Pace Security Addresses Active Shooter Policies

Director of Security Vincent Beatty (standing, right) hosts 10 presentations per year on active shooter policy. Photo by James Miranda/The Pace Chronicle.

Director of Security Vincent Beatty (standing, right) hosts 10 presentations per year on active shooter policy. Photo by James Miranda/The Pace Chronicle.

James Miranda and George De Feis

A faculty-only meeting regarding the active shooter policy at Pace was held in Miller Hall’s video conference room on Thurs., Mar. 3.

Faculty urged for the active shooter scenario preparedness meeting in response to the rise in mass shootings countrywide, according to an email sent by the faculty center.

“Planning is important for potential scenarios, the odds are that this is not going to happen here, but it’s good for people to think about it so they know what to do if it were to happen,” said Dr. Melissa Cardon, management professor. “If somebody wants to get on campus and cause harm they will. Period. Do I think security does enough? If their response time is fast, yes.”

Pace’s active shooter policy is for campus security to address and respond if possible, call local police, and use the alert system, which is similar to the snow emergency system.

“[In the instance of an active shooter], you call security and we can put out the alert,” Director of Security Vincent Beatty said. “It all depends on how quick I get the message. I can get [the alert] out in a minute.”

Security is not equipped with firearms; hence why local authorities are to be called if there were a shooter on campus.

The meeting also detailed what faculty should do during an active shooter scenario through a short film called “Shots Fired: When Lightning Strikes,” that can be viewed on the university’s website.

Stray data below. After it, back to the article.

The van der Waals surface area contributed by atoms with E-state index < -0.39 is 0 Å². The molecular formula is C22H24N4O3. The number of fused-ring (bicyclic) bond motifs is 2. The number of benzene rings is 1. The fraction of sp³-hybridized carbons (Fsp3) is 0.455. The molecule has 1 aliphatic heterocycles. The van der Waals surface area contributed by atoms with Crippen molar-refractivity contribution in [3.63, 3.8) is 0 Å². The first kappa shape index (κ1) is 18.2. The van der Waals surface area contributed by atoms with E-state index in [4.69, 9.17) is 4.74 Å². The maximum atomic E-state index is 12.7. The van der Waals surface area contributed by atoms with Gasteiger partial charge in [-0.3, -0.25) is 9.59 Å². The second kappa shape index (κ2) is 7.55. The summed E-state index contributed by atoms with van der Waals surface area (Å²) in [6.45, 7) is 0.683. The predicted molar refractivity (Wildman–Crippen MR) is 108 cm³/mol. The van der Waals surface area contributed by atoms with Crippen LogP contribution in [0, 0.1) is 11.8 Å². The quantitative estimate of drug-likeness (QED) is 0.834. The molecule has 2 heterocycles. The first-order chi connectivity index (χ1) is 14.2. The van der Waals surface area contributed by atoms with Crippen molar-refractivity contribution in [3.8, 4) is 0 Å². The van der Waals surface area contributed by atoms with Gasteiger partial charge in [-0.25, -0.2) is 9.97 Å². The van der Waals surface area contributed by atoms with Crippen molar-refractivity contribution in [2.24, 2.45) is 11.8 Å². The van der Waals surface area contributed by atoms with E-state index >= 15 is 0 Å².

Students can access the video through Residential Life and orientation, according to Beatty.

Upon completion of the video, Beatty, along with a couple others, spoke about Pace’s specific policy.

Representatives of the Mount Pleasant Police Department were present to clarify their role on the Pace campus, which include random patrols as per campus security’s request.

Emergency Medical Services, Mt. Pleasant, Pleasantville, and Ossining police departments have been training on the Pleasantville and Briarcliff campuses for the last three months in order to familiarize themselves with the facilities.

These training sessions occur during times when students are not on campus.

Beatty then addressed concerns regarding the open nature of the campus.

This campus has three entrances, one of which has a guard booth that is manned between 10 p.m. and 6 a.m., Monday through Friday.

Traffic flow, by car and pedestrian, inside the university is between two and three thousand daily. According to the Master Plan, there will be a second guard booth added to entrance two, and entrance one will be removed.

“The last I saw of it, the plan was for two entrances onto campus,” Beatty said. “There’s internal roadwork that needs to be done.”

There is no timetable for when the second booth will be added or when entrance one will be removed.

There are currently no plans to offer this meeting to the student body.